Many people I’ve spoken to aren’t aware that gluten-free foods can be prescribed, but it happens quite extensively in an effort to help patients with coeliac disease adhere to a gluten-free diet.

Below is a chart showing the rate of gluten-free product prescribing since 1998, where there is a gradual increase until 2011, when guidance changed to recommend only prescribing of staple foods such as bread and flour. Recently there has been a sharper decline.

There was recently a Department of Health consultation examining whether their availability on prescription should be restricted, with the rationale that they are “readily available in supermarkets and other food outlets”.

Patient groups such as Coeliac UK have advocated against these changes and highlight the variation in prescribing policies between different CCGs, ranging from “following national guidelines” to “partial or complete withdrawal of prescriptions”.

Our analysis and the OpenPrescribing site show that areas where gluten free prescribing is restricted do have much lower rates of gluten-free prescribing, if you look at the map below in comparison with the prescribing policy map.

We’ve also determined that there is a lot of variation amongst practices, with some practices prescribing none at all. What is clear is that there is a recent trend over the last two years towards a drop in overall prescribing.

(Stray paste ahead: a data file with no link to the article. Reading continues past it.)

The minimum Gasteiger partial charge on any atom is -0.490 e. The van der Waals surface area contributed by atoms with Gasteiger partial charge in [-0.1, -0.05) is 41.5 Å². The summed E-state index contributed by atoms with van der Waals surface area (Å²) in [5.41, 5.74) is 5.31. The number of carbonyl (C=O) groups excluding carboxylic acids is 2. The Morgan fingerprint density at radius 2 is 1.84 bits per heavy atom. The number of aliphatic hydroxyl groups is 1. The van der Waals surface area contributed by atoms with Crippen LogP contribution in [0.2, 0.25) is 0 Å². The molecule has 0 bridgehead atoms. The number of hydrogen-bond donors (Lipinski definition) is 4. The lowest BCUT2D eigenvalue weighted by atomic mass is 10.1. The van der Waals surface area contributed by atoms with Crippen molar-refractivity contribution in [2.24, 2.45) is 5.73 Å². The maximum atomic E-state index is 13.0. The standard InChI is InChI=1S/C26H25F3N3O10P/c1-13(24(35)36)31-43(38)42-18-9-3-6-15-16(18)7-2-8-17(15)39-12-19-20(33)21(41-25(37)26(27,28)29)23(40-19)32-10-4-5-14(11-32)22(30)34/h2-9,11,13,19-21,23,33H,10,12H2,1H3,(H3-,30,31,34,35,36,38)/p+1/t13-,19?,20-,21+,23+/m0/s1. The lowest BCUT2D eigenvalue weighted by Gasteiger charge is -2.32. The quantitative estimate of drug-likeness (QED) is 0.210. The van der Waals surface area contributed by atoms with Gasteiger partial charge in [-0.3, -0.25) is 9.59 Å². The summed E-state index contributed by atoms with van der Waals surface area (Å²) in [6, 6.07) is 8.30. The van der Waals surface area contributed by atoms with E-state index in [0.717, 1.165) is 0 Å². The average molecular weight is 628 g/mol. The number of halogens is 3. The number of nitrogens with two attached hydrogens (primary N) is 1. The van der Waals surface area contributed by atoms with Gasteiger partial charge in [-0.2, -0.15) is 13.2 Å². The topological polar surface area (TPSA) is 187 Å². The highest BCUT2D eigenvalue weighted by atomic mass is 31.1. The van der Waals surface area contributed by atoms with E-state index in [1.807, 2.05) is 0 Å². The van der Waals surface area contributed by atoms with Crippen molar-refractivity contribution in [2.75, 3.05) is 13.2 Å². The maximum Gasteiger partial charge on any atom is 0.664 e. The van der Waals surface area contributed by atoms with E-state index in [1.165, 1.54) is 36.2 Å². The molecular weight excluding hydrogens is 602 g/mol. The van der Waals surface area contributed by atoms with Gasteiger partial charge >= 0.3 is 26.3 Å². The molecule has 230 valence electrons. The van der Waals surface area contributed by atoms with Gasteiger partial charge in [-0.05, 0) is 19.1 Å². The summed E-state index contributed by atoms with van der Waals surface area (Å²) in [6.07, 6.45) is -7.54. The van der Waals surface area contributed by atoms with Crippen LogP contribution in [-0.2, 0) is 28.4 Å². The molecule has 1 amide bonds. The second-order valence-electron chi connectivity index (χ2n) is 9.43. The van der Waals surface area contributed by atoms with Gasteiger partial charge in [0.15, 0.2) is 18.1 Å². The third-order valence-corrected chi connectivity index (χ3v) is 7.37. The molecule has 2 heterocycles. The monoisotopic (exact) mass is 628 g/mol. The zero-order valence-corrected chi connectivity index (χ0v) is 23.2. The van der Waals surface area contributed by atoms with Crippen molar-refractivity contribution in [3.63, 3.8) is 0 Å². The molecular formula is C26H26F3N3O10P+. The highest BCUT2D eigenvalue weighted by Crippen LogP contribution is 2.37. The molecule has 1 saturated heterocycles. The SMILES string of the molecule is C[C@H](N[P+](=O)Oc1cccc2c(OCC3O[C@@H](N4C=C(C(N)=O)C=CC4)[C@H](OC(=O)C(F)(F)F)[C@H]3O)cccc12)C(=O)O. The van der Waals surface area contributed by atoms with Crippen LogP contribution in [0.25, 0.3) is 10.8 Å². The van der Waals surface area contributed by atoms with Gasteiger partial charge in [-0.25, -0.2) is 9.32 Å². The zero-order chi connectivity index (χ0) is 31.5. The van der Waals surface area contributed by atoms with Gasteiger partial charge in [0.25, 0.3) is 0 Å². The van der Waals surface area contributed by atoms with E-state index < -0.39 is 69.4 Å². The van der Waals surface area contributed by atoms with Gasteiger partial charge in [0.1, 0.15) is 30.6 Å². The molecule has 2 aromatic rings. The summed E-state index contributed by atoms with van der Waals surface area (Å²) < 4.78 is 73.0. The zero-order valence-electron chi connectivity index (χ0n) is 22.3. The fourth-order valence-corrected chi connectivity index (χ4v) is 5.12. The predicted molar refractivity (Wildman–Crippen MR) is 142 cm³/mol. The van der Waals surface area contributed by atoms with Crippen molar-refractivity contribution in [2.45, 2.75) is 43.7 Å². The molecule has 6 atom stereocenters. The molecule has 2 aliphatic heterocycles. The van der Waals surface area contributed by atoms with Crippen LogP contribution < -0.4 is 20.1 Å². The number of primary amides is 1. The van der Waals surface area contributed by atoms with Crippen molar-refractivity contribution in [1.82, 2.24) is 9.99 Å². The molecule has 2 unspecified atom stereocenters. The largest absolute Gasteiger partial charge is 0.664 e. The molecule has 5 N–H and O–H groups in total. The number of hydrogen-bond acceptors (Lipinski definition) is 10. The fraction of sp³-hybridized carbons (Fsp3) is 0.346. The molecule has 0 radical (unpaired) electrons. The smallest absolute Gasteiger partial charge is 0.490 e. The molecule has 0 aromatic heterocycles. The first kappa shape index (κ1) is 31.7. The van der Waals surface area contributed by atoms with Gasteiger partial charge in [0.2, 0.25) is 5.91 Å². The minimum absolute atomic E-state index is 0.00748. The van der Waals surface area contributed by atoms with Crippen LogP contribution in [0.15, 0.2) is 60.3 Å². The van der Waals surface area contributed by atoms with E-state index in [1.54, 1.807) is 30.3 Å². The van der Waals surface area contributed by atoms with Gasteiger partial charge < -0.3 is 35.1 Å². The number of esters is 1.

There are potential clinical benefits to doctors being able to prescribe gluten-free foods, and there are potential cost saving advantages to restricting their prescribing. However the current situation is a strange and rapidly changing middle ground, where availability is different according to where you live.

Our preprint paper (EDIT: now published in BMJ Open as of April 16, 2018) explores this issue further, including investigating some of the factors associated with volume of gluten-free prescribing, such as practice list size or deprivation score. You can also explore the volume of gluten-free prescribing at any CCG or practice on